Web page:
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Like it or not, betting shops are now an established facet of the British landscape."I climbed the rickety wooden stairs to Jack Swift's first-floor betting office in Dover Street, off Piccadilly.I never did find out exactly what had happened that night but my best guess is that a delivery of punters' money was taking place to a bookmaker when tax officials decided to make a raid.I had clearly been used as a decoy, as no one would suspect a man with a small child in tow of such skulduggery.
The existing betting firms had run their businesses for on-course clients and for those with the financial (credit) and technical (telephone) means to place off-course bets.When betting shops were legalised on , up to 10,000 opened within the first six months.Nearly 50 years on, there are scarcely fewer in operation and nearly every high street in the country seems to have at least one, most of them modernised and respectable, standing cheek by jowl with the butchers, chemists and building society branches.Scotland's most famous bookmaker, the Glaswegian John Banks, was in no doubt about the value of being on the high street, however: "Betting shops are a licence to print money." Not all of them wanted to embrace the world of mass betting, partly because of the capital investment required.One of the godfathers of English bookmaking, William Hill, who had started his business in 1934, wanted nothing to do with betting shops, only buying into them in 1966.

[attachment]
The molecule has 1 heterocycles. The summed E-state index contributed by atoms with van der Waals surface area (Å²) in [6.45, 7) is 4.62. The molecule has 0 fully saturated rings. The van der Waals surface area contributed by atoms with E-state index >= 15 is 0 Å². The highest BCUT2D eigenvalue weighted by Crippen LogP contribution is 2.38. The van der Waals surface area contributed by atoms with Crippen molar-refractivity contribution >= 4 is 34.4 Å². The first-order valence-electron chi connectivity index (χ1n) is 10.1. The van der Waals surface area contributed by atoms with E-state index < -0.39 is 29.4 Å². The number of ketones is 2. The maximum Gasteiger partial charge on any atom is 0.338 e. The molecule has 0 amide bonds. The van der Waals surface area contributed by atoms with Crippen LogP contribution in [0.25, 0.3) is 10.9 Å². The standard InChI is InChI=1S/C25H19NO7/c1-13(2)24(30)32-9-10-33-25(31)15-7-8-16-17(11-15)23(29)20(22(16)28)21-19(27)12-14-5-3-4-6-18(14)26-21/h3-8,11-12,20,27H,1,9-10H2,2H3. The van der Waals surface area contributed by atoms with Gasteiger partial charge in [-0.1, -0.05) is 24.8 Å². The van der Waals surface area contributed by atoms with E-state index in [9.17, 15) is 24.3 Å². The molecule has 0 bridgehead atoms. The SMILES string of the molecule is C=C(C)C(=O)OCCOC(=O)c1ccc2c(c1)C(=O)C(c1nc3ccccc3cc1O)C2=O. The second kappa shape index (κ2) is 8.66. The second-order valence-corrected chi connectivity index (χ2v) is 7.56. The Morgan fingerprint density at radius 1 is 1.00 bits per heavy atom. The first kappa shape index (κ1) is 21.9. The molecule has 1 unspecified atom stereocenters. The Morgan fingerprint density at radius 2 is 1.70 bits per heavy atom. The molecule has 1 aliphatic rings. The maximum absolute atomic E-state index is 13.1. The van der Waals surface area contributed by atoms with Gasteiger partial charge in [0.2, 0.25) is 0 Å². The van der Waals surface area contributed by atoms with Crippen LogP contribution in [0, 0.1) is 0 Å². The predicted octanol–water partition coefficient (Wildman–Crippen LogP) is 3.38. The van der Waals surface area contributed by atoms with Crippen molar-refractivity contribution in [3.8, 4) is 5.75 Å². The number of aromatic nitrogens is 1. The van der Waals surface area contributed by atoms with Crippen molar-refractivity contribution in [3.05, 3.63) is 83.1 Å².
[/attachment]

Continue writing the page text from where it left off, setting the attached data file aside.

On that first day of legal betting shops, this tiny emporium was glorious bedlam, packed out with punters shouting their horses home.